This one employs that same friend-is-a-second-self conceit from 40-42 (and thereabouts), and the contortions of its logic drive most of the momentum of this one. In Q1 the stage is set: the mistress and the friend have got together; Q2 employs the second self conceit yielding ‘me from myself thy cruel eye hath taken’, etc. It underlines just how desolate Shakespeare feels about it: he identifies very strongly with his young man, and thus feels as though he has been abandoned by himself (‘a torment thrice threefold’).
But the sestet is more perplexing. It begins with an offer to ransom himself in exchange for his friend (as though the young man were being held against his will — more on this below); then there are the puzzling lines 11-12, which I can only make sense of if they are implicitly accepting that Shakespeare cannot ransom his friend’s heart with his own. This then feeds the couplet, which seems to imply the logical conclusion of his doctrine of two-hearts-in-one: if his own heart is imprisoned, so is the young man’s (‘I, being pent in thee, / Perforce am thine, and all that is in me’); and they are both imprisoned, so Shakespeare’s cannot stand guard and disallow the use of ‘rigour’ (i.e. harsh punishment) in the gaol. He and his beloved must serve their time and suffer their trials together.
Yet the whole conceit is weird. Despite Shakespeare blaming her ‘cruel eye’ (her eyes again!) for ensnaring the young man, does anyone believe he is so passive as that? And then, having been seduced (or having done the seducing), by what power do we think the young man is being held captive? Nothing in the young man sonnets suggested that he was vulnerable to yearning, besotted capture in the same way Shakespeare is; quite the opposite, for Shakespeare on at least one occasion insisted that, given how young and virile he was, it was quite right for him to spread his love around.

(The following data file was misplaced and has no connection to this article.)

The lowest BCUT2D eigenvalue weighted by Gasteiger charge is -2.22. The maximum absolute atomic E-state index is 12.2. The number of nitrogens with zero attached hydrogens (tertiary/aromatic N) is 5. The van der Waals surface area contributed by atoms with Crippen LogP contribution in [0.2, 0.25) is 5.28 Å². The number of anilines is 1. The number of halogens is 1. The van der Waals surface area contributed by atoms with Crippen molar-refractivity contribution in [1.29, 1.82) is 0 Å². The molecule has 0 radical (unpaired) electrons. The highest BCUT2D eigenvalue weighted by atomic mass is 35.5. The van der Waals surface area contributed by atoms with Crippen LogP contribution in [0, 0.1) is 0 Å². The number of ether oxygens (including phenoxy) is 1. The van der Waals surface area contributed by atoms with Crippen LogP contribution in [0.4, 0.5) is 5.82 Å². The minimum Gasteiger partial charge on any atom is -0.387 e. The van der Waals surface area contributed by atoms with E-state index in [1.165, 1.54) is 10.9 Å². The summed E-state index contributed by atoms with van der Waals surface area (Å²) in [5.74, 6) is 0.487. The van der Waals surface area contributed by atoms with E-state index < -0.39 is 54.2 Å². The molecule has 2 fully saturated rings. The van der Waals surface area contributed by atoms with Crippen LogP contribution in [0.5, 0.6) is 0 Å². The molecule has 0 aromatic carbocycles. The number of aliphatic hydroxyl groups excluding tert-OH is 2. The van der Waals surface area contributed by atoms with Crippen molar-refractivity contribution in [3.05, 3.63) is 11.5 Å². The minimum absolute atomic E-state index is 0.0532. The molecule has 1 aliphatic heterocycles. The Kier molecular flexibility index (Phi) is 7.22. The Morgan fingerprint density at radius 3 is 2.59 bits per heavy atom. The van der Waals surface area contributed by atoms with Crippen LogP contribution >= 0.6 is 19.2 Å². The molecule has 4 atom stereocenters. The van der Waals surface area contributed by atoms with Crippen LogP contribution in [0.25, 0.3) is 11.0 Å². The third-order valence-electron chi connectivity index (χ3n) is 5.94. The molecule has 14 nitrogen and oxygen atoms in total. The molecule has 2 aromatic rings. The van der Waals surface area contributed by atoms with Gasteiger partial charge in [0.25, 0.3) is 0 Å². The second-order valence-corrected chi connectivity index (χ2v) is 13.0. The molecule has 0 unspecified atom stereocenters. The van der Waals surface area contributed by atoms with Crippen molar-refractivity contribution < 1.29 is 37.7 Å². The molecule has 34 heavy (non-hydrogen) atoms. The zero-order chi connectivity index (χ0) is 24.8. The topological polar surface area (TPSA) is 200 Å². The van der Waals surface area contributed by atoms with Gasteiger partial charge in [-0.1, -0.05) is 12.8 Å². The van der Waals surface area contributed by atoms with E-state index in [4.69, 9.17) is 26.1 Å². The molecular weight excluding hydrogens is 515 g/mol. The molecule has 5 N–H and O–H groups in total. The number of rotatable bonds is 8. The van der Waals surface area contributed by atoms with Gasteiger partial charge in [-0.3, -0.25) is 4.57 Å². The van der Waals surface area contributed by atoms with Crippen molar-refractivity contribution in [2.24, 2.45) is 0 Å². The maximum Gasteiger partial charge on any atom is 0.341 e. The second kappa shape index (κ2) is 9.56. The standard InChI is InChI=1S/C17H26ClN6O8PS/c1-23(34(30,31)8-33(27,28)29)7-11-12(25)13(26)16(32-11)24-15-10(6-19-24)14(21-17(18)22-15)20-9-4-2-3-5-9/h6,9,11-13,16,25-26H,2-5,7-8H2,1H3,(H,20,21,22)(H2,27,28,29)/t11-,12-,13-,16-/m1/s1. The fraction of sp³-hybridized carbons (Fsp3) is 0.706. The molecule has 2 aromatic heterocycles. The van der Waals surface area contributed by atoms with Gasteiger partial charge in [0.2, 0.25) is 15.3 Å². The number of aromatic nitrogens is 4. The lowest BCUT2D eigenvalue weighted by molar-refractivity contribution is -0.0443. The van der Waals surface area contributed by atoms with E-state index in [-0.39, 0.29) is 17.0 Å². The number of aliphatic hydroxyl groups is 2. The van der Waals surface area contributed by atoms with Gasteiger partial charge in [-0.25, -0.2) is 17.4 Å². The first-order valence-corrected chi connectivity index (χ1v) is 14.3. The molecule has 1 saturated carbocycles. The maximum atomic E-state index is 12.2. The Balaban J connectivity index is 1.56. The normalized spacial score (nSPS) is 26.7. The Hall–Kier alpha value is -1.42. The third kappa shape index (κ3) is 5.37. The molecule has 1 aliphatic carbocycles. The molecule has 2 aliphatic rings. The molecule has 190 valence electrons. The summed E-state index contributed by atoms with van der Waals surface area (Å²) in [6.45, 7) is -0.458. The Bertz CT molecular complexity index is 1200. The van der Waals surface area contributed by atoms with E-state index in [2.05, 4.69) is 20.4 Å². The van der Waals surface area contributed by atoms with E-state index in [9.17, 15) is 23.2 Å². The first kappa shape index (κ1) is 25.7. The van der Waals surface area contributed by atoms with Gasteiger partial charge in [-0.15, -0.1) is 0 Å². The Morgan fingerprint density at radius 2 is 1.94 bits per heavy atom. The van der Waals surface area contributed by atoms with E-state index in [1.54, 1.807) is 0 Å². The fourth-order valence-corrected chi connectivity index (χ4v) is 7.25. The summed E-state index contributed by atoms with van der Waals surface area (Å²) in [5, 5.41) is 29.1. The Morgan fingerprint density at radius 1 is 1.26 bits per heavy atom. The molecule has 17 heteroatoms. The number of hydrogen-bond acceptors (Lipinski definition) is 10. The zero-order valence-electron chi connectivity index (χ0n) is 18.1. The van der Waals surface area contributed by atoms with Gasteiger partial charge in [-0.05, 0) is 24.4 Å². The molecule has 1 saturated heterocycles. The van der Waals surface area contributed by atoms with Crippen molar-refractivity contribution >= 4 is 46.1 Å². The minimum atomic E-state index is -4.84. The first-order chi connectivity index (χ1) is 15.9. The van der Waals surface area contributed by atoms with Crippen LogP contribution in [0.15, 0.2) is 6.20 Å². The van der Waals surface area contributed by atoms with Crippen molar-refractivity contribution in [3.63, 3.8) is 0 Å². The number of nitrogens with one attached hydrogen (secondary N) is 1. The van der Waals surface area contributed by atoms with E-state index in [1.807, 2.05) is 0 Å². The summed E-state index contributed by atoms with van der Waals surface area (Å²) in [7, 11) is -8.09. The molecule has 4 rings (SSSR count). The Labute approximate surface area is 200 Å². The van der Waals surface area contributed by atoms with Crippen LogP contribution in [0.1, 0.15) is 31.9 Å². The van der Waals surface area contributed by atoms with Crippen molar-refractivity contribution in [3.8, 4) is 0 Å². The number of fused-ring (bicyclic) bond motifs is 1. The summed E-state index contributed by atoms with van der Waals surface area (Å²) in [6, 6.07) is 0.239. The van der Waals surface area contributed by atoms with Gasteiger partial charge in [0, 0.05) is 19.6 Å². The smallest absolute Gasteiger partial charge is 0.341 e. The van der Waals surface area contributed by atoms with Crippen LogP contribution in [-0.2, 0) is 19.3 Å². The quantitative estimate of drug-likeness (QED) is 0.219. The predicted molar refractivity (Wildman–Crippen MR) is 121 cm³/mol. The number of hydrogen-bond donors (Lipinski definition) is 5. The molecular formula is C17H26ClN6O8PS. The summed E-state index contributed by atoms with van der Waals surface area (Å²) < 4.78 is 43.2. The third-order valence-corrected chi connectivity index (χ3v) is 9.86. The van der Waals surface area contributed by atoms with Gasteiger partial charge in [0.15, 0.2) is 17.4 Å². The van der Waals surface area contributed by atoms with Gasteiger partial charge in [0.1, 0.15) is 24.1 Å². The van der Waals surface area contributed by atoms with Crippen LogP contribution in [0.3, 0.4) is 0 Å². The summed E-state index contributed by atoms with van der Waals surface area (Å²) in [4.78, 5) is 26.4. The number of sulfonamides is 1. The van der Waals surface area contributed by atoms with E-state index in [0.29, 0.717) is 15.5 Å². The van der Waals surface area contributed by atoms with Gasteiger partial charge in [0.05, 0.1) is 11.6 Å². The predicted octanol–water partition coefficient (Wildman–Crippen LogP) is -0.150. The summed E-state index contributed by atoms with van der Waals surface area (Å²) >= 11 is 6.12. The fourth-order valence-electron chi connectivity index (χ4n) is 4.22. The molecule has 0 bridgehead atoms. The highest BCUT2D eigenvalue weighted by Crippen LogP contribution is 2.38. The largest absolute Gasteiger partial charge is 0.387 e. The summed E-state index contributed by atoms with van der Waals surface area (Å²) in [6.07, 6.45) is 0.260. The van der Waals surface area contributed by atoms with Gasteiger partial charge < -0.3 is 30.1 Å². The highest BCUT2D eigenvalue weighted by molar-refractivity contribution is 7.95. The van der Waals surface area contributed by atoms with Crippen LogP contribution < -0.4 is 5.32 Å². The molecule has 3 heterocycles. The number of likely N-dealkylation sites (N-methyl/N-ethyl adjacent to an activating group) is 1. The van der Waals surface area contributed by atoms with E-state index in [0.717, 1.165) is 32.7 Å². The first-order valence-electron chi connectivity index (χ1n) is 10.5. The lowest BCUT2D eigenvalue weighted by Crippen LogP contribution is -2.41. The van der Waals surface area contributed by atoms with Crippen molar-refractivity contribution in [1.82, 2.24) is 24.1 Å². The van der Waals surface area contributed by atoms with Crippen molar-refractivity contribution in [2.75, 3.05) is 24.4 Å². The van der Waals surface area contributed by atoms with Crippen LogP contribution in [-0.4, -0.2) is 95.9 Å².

The perplexing sestet seems to be pure, masochistic wish fulfilment. What has upset Shakespeare is his sense of being excluded; in suggesting that he and his beloved will have to be imprisoned together, in the gaol of his mistress’s heart, he has at least found a way in which he can be part of it.
Sonneteers, good morning.
Today Shakespeare expands on yesterday’s conceit, that could use himself as ransom:
So, now I have confess’d that he is thine